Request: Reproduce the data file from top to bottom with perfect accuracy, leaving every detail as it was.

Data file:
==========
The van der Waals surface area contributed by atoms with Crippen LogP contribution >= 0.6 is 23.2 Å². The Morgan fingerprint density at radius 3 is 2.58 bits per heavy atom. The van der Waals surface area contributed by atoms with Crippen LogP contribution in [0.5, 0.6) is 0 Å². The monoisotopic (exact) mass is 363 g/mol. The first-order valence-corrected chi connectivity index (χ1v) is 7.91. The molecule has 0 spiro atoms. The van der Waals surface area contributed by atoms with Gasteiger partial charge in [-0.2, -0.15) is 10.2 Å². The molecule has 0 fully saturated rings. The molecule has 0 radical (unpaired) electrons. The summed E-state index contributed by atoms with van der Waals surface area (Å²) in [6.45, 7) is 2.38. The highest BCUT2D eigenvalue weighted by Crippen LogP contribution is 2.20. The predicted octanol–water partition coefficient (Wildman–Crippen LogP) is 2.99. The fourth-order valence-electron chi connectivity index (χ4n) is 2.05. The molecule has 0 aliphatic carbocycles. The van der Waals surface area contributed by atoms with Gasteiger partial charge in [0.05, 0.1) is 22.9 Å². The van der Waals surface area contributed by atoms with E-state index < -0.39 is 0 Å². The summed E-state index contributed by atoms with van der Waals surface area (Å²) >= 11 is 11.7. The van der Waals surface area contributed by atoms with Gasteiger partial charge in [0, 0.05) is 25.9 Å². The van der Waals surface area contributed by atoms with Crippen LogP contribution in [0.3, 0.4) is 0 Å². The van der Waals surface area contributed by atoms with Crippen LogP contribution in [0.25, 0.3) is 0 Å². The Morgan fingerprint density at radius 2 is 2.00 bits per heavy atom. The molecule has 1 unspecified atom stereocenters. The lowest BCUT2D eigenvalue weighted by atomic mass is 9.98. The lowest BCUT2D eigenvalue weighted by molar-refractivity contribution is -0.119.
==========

The van der Waals surface area contributed by atoms with Crippen LogP contribution >= 0.6 is 23.2 Å². The Morgan fingerprint density at radius 3 is 2.58 bits per heavy atom. The van der Waals surface area contributed by atoms with Crippen LogP contribution in [0.5, 0.6) is 0 Å². The monoisotopic (exact) mass is 363 g/mol. The first-order valence-corrected chi connectivity index (χ1v) is 7.91. The molecule has 0 spiro atoms. The van der Waals surface area contributed by atoms with Gasteiger partial charge in [-0.2, -0.15) is 10.2 Å². The molecule has 0 fully saturated rings. The molecule has 0 radical (unpaired) electrons. The summed E-state index contributed by atoms with van der Waals surface area (Å²) in [6.45, 7) is 2.38. The highest BCUT2D eigenvalue weighted by Crippen LogP contribution is 2.20. The predicted octanol–water partition coefficient (Wildman–Crippen LogP) is 2.99. The fourth-order valence-electron chi connectivity index (χ4n) is 2.05. The molecule has 0 aliphatic carbocycles. The van der Waals surface area contributed by atoms with Gasteiger partial charge in [0.05, 0.1) is 22.9 Å². The van der Waals surface area contributed by atoms with E-state index < -0.39 is 0 Å². The summed E-state index contributed by atoms with van der Waals surface area (Å²) >= 11 is 11.7. The van der Waals surface area contributed by atoms with Gasteiger partial charge in [0, 0.05) is 25.9 Å². The van der Waals surface area contributed by atoms with Crippen LogP contribution in [0.3, 0.4) is 0 Å². The van der Waals surface area contributed by atoms with Crippen LogP contribution in [0.25, 0.3) is 0 Å². The Morgan fingerprint density at radius 2 is 2.00 bits per heavy atom. The molecule has 1 unspecified atom stereocenters. The lowest BCUT2D eigenvalue weighted by atomic mass is 9.98. The lowest BCUT2D eigenvalue weighted by molar-refractivity contribution is -0.119.